American Airlines said it was unaware of issues related to new functions of Boeing’s 737 Max 8 jetliners – which could cause planes to abruptly dive – until the company released a memo about the problem last week.
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"We value our partnership with Boeing, but were unaware of some of the functionality of the Maneuvering Characteristics Augmentation System installed on the MAX 8," an American Airlines spokesman said in a statement.
The company has 16 Max 8 jets in its current fleet and said it had not experienced the issue that could cause planes to plunge.
Boeing declined to comment beyond statements issued regarding the memo.
This news comes after the Wall Street Journal reported on Tuesday that Boeing withheld information about the potential dangers related to the new flight-control feature.
During an interview with FOX Business this week, Boeing CEO Dennis Muilenburg said the 737 Max jets are safe and denied that the company withheld any information.
In the wake of the Lion Air crash in Indonesia – where 189 people were killed – the plane maker sent a bulletin that warns incorrect readings from a flight-monitoring system can result in the jets abruptly diving – a function of its anti-stall system.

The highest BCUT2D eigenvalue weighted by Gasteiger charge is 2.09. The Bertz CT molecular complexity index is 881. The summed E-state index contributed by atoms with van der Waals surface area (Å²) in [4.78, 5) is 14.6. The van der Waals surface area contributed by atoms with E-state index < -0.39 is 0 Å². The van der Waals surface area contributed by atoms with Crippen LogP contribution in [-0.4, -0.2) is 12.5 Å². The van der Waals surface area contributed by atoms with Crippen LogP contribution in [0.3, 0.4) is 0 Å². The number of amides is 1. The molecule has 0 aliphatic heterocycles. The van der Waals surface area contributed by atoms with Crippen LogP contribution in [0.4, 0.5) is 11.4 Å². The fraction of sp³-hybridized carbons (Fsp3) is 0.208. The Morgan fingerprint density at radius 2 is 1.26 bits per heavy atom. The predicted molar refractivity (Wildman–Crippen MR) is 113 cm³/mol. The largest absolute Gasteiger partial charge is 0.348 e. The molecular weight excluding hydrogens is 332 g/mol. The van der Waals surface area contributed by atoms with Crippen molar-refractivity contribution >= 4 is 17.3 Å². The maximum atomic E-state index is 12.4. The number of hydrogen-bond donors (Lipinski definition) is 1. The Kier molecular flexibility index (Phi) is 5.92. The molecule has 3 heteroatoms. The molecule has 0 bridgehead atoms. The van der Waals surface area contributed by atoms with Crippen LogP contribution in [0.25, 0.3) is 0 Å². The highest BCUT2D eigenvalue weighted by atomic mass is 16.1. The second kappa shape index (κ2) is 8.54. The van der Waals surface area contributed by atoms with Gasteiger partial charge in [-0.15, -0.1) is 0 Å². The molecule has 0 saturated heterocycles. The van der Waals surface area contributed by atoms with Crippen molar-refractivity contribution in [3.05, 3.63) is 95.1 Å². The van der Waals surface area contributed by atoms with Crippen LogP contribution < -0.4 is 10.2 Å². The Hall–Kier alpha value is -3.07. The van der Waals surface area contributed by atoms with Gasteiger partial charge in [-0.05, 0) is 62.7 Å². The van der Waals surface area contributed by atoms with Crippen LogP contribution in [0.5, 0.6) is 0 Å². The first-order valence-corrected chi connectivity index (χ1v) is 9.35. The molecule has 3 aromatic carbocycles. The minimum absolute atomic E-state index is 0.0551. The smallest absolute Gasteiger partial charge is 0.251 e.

“On November 6, 2018, Boeing issued an Operations Manual Bulletin (OMB) directing operators to existing flight crew procedures to address circumstances where there is erroneous input from an [angle of attack] sensor,” a spokesperson for the company said.
When the angle of attack sensors – which detect how wind is meeting the wing – perceive incorrect readings the plane may think it is experiencing an aerodynamic stall, causing it to dive.
The issue was discovered through the investigation into the Lion Air crash. Boeing said Lion Air Flight 610 experienced “erroneous input” from one of the sensors in question.
It was not immediately clear if the issue in question was directly related to what happened in Indonesia, but Boeing said it is fully cooperating with the investigation.
There are more than 200 Boeing Max jets around the world, with orders for more than 4,700, according to Boeing’s website.
The Lion Air crash involved a brand new Boeing Max 8 jet, which was cleared to fly despite days of inaccurate speed readings. About 15 minutes into the flight, which took off from Jakarta, the plane plunged into the sea.
It has not been determined whether those incorrect readings played any role in the Oct. 29 crash.